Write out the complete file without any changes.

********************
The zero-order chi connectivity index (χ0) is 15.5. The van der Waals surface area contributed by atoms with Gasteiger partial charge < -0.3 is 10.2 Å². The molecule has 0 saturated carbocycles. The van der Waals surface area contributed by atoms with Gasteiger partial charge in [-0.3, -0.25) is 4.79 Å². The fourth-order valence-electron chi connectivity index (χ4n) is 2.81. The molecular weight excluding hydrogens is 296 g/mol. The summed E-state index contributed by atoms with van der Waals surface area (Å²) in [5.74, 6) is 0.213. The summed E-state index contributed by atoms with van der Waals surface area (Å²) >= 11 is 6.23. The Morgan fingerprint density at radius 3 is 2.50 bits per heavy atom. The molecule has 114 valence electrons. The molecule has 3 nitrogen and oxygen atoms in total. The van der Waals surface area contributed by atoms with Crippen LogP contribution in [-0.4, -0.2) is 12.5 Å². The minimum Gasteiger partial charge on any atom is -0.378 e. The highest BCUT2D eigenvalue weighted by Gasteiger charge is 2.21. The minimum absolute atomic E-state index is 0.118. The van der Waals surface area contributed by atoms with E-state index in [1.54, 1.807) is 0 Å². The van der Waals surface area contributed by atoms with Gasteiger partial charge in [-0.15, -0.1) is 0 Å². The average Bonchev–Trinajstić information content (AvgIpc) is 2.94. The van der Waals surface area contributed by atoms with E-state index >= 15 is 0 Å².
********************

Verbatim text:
The zero-order chi connectivity index (χ0) is 15.5. The van der Waals surface area contributed by atoms with Gasteiger partial charge < -0.3 is 10.2 Å². The molecule has 0 saturated carbocycles. The van der Waals surface area contributed by atoms with Gasteiger partial charge in [-0.3, -0.25) is 4.79 Å². The fourth-order valence-electron chi connectivity index (χ4n) is 2.81. The molecular weight excluding hydrogens is 296 g/mol. The summed E-state index contributed by atoms with van der Waals surface area (Å²) in [5.74, 6) is 0.213. The summed E-state index contributed by atoms with van der Waals surface area (Å²) >= 11 is 6.23. The Morgan fingerprint density at radius 3 is 2.50 bits per heavy atom. The molecule has 114 valence electrons. The molecule has 3 nitrogen and oxygen atoms in total. The van der Waals surface area contributed by atoms with Crippen LogP contribution in [-0.4, -0.2) is 12.5 Å². The minimum Gasteiger partial charge on any atom is -0.378 e. The highest BCUT2D eigenvalue weighted by Gasteiger charge is 2.21. The minimum absolute atomic E-state index is 0.118. The van der Waals surface area contributed by atoms with E-state index in [1.54, 1.807) is 0 Å². The van der Waals surface area contributed by atoms with Gasteiger partial charge in [-0.15, -0.1) is 0 Å². The average Bonchev–Trinajstić information content (AvgIpc) is 2.94. The van der Waals surface area contributed by atoms with E-state index >= 15 is 0 Å².